Tips for Building and Maintaining Relationships with Students as a New Administrator

When the world shut down in March 2020, I felt a sense of duty to help prepare my district’s teachers, even though I wasn’t fully prepared to become an administrator at that time. These teachers had been my friends and colleagues for the past 15 years. While still teaching in the middle school classroom, I also took on responsibilities in the district office, applying my master’s degree in educational technology to reimagine education alongside other educators across the country.

Once summer arrived, I transitioned to working full time in the district office, leaving my classroom behind. It was a bittersweet change. While I love advocating for all students in the district and shaping the organization’s trajectory, I often find myself feeling empty and isolated without the presence of students.

We can all agree that students are the highlight of teaching and being in the education field. Although I enjoy my current role and the opportunity to positively impact more students than ever before, I realize that I need to create opportunities for myself as a new administrator to remain connected to students. They are not just our “why,” but also our inspiration.


As a teacher, I cherished every moment—the joys and the frustrations. However, once you step away from the classroom, you must actively engage with students to maintain that sense of urgency in understanding how policies at the country and district levels directly affect them.

As you distance yourself from the classroom, even while working on-site, it’s easy to become accustomed to dealing with managerial tasks, putting out fires, and addressing the needs of parents, community members, and teachers. But if we allow ourselves to become numb to the student experience, we limit our own strength.

As administrators, we need to deliberately and intentionally create opportunities to engage with and listen to students. It is crucial for our well-being, but it also enhances the work that we do.

Research shows that principals, who are the administrators closest to students, can have a positive impact on school culture and climate by building relationships with students. A strong school climate significantly influences overall student achievement, as indicated by a 2018 study from the University of Chicago. If you are a district administrator, you are even further removed from direct student interactions.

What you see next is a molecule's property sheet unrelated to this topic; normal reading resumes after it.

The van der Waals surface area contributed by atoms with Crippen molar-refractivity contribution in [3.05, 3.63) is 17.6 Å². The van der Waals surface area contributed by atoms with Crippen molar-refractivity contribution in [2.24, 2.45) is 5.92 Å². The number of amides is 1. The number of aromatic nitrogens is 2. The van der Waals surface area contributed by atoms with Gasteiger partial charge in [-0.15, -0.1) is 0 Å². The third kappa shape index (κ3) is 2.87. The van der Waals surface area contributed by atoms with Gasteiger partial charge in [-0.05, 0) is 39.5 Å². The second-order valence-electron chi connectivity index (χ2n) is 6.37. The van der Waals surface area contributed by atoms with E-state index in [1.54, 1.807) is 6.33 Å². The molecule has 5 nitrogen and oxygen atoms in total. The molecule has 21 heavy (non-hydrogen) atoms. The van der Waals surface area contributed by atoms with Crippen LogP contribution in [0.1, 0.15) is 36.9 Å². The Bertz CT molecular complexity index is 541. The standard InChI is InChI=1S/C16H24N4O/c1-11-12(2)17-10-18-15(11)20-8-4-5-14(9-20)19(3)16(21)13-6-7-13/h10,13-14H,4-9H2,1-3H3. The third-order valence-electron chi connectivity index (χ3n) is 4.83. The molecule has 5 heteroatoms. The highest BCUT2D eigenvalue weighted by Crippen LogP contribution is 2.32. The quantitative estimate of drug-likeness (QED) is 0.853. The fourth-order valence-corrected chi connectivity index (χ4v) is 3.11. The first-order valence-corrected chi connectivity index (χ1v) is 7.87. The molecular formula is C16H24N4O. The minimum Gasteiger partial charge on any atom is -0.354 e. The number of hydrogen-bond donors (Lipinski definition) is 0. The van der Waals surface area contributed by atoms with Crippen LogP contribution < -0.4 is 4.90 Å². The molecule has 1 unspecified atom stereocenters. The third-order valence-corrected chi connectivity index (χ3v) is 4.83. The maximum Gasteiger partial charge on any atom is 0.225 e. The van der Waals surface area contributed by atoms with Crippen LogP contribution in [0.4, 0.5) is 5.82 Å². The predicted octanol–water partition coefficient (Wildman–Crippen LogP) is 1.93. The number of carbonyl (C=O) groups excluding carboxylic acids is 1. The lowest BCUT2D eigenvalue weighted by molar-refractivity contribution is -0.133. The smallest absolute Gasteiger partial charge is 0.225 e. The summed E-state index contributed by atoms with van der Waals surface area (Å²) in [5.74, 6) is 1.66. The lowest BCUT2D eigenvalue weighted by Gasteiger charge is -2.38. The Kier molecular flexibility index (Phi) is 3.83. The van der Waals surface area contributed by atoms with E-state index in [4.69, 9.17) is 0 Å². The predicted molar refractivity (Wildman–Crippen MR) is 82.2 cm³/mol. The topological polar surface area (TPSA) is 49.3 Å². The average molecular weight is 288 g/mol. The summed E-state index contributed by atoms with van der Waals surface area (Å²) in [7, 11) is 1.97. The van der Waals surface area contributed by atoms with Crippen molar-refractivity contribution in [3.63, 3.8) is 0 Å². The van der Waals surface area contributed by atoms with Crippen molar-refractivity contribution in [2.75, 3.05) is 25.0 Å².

Here are three strategies administrators can employ to stay connected with students.

1. Establish a student advisory committee. In my district, we have a Superintendent Student Advisory Committee consisting of students from third to 12th grade. They meet monthly to provide input directly to the superintendent. Additionally, our site administrators are in the process of creating their own student input committees.

These committees serve as valuable platforms for promoting student agency within the organization or site. Students share their perspectives and needs, while also serving as ambassadors to communicate important information to their peers. Facilitating these advisory committees also allows adults to maintain connections with students and stay informed about pressing issues.

Note: When launching an advisory team, it is important to include a diverse range of students, not just high-achievers or those involved in student government. Ensure that voices from multilingual learners to AVID students, from class presidents to students struggling with attendance, are all represented.

2. Substitute. Answer the call to fill in for classroom needs on your site. While it may be challenging to regularly balance this responsibility with your administrative duties, it provides you with closer proximity to students.

3. Engage with classrooms. Step out of your office and into the classrooms. Don’t fall into the trap of isolation. Interact with students, not to evaluate teachers, but to connect with the students themselves. Schedule dedicated time to be among students. Take a walk around the school grounds, stand at the entrance, and engage in conversations with different groups of students during lunch. Award-winning principal and ASCD author Baruti K. Kafele emphasizes the importance of being present wherever students are.

Administrative tasks should be managed outside of student-facing hours. Yes, it adds to your workload, but supporting students is the primary responsibility of an administrator. Sit down on the carpet during reading time, with the teacher’s permission, review the Google Doc that a small group is working on, and provide feedback on their writing. Ensure that you are an active part of their day, just as they are a part of yours.

I am grateful for the various pathways in education that allow student advocates to continue contributing to the field beyond the classroom. It brings me joy that when I was called away from direct student interactions, I could still draw upon my educational background and passion for the future of education. I am also thankful that whenever the challenges or political aspects of the job overwhelm me with fear or sadness, I can recharge by focusing on the students I fight for.

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